The psychiatrists and therapists at Women’s Behavioral Health Specialists help women who experience premenstrual syndrome (PMS) and premenstrual dysphoric disorder (PMDD) manage the emotional and behavioral effects of these conditions.
Treatment for PMS and PMDD depends upon the type and severity of your symptoms and may include a combination of lifestyle or behavioral changes and medication management. Your doctor may ask you to track the start and end of your symptoms for a few months to help them decide on the best treatment for you.
Depending on your symptoms, your doctor may recommend:
Premenstrual syndrome (PMS) is a combination of symptoms that affect many women in the two weeks before their period. Symptoms are usually mild, but some women experience severe symptoms that prevent them from performing normal daily activities, such as attending work or school.
Premenstrual dysphoric disorder (PMDD) is a severe, sometimes-disabling condition with a wide range of physical and emotional symptoms. PMDD is considered an extreme form of PMS. Although PMS and PMDD both have physical and emotional symptoms, PMDD causes extreme mood shifts that can be disruptive to your everyday life.
There is no lab test to diagnose PMDD, and the cause is unknown. Studies have shown a relationship between PMDD and low levels of serotonin, a chemical in your brain associated with mood, attention, sleep, and pain. Monthly hormonal changes may cause a decrease in serotonin which can worsen PMDD symptoms.
Women with PMDD also may experience an abnormal reaction to the hormonal changes that are associated with menstruation. This reaction may cause symptoms of underlying depression and anxiety to worsen.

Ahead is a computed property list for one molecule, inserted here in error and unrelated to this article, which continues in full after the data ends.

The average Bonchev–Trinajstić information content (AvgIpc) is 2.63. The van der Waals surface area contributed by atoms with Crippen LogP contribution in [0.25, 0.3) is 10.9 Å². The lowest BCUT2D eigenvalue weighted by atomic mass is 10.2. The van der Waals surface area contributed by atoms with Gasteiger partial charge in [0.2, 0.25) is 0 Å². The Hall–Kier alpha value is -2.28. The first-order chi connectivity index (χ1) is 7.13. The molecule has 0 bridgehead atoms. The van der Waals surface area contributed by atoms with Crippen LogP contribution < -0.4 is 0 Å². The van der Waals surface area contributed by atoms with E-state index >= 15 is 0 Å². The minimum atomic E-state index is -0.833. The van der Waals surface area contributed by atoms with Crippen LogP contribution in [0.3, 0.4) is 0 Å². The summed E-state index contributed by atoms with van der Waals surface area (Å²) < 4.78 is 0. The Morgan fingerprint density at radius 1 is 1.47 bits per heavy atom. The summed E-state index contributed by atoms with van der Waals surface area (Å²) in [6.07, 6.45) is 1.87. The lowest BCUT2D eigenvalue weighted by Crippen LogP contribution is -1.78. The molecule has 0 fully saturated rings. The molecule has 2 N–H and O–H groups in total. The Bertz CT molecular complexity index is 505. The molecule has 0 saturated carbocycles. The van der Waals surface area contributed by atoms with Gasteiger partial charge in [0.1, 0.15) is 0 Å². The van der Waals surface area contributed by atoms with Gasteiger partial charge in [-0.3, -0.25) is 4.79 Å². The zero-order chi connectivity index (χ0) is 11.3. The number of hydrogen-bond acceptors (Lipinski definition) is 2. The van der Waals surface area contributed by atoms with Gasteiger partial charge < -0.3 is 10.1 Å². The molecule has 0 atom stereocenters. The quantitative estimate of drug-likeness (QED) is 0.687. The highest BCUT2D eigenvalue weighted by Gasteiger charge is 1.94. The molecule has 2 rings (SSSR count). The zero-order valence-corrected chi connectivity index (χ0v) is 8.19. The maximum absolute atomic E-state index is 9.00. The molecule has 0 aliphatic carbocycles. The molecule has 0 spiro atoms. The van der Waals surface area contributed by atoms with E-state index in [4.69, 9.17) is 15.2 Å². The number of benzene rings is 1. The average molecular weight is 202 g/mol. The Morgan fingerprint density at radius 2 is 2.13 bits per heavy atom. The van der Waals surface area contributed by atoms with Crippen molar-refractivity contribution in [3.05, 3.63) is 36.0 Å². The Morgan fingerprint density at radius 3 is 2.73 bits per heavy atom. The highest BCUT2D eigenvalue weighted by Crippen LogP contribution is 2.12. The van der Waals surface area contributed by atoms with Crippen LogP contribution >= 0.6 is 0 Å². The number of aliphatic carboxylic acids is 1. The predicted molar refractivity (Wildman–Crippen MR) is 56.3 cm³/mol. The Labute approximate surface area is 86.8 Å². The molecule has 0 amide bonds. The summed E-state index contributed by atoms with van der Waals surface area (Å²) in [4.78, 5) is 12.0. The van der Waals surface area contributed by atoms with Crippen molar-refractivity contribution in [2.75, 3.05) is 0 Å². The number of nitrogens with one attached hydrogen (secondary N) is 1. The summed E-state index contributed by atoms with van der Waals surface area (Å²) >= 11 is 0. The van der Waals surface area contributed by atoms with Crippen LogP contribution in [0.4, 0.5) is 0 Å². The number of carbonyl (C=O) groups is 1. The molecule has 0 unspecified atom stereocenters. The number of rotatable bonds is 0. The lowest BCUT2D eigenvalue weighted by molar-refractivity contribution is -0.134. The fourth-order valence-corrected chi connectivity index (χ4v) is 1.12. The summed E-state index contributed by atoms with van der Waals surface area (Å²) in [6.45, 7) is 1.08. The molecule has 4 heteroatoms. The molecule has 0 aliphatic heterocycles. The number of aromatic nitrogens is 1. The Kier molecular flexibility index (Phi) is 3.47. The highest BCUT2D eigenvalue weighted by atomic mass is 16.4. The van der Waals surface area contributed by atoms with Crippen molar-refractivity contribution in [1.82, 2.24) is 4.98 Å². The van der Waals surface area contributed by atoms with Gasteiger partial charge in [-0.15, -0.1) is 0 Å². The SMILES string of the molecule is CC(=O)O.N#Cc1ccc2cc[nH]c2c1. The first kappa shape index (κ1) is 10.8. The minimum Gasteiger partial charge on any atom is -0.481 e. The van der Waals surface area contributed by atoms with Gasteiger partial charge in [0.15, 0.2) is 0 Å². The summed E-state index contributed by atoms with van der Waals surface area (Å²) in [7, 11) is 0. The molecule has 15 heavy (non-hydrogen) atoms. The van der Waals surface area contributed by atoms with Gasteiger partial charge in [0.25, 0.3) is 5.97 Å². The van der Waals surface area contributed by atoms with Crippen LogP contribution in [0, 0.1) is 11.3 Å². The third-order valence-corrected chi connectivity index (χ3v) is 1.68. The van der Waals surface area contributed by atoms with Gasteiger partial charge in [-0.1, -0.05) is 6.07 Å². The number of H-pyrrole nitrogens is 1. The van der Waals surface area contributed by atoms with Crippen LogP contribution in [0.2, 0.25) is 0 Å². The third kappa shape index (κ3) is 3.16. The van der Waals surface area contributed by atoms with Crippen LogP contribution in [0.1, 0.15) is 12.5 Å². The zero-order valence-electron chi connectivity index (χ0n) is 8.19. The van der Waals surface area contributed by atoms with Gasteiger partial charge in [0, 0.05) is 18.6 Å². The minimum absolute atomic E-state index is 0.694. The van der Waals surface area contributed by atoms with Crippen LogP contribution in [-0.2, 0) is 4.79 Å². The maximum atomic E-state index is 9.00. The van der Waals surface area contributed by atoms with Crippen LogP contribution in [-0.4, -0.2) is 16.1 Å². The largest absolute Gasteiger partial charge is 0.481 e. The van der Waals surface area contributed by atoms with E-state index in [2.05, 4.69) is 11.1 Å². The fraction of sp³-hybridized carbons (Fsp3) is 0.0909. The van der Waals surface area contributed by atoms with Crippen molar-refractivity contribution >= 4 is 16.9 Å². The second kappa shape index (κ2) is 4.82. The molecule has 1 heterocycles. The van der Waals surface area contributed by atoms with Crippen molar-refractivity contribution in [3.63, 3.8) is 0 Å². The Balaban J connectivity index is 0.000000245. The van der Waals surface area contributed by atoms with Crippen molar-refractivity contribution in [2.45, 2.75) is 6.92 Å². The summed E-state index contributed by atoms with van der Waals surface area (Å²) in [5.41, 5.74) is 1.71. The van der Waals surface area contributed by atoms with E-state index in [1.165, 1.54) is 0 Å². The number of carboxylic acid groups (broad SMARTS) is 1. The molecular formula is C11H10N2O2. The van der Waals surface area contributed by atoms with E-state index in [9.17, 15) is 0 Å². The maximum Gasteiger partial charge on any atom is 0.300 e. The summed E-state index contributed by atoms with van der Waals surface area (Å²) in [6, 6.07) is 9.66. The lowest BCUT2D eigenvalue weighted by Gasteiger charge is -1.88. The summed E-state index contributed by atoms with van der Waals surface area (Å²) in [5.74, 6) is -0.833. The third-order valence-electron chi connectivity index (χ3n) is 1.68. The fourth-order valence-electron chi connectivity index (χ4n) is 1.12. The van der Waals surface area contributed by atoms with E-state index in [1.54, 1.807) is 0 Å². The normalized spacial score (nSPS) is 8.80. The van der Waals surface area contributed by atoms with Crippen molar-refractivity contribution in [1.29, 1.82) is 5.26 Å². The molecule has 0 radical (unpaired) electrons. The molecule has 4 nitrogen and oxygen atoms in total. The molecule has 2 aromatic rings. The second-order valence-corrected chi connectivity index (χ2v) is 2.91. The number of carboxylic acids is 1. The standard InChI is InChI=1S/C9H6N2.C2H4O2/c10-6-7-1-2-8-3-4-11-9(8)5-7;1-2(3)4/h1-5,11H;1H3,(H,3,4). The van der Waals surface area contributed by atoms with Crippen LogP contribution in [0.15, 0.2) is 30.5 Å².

Symptoms of PMS usually occur a week or two before your period starts and range from mild to severe. Physical symptoms of PMS may include:
Emotional symptoms of PMS may include:
PMDD can dramatically affect every aspect of your life, including your work, school, social life, and your relationships. PMDD symptoms usually begin seven to 10 days before your period starts and continue for the first few days. Physical symptoms of PMDD may include:
Emotional symptoms of PMDD may include:
PMDD affects between 3 percent and 8 percent of menstruating women, while 75 percent of women experience some physical and/or emotional symptoms of PMS. Women with a family history of PMS or PMDD, or a personal or family history of other mood disorders, may be at a higher risk of developing PMS or PMDD.
For some women, there are lifestyle changes that may help relieve some of their PMS or PMDD symptoms. Eating healthy, exercising, and learning to cope with stress can help you manage or reduce your PMS and PMDD symptoms.
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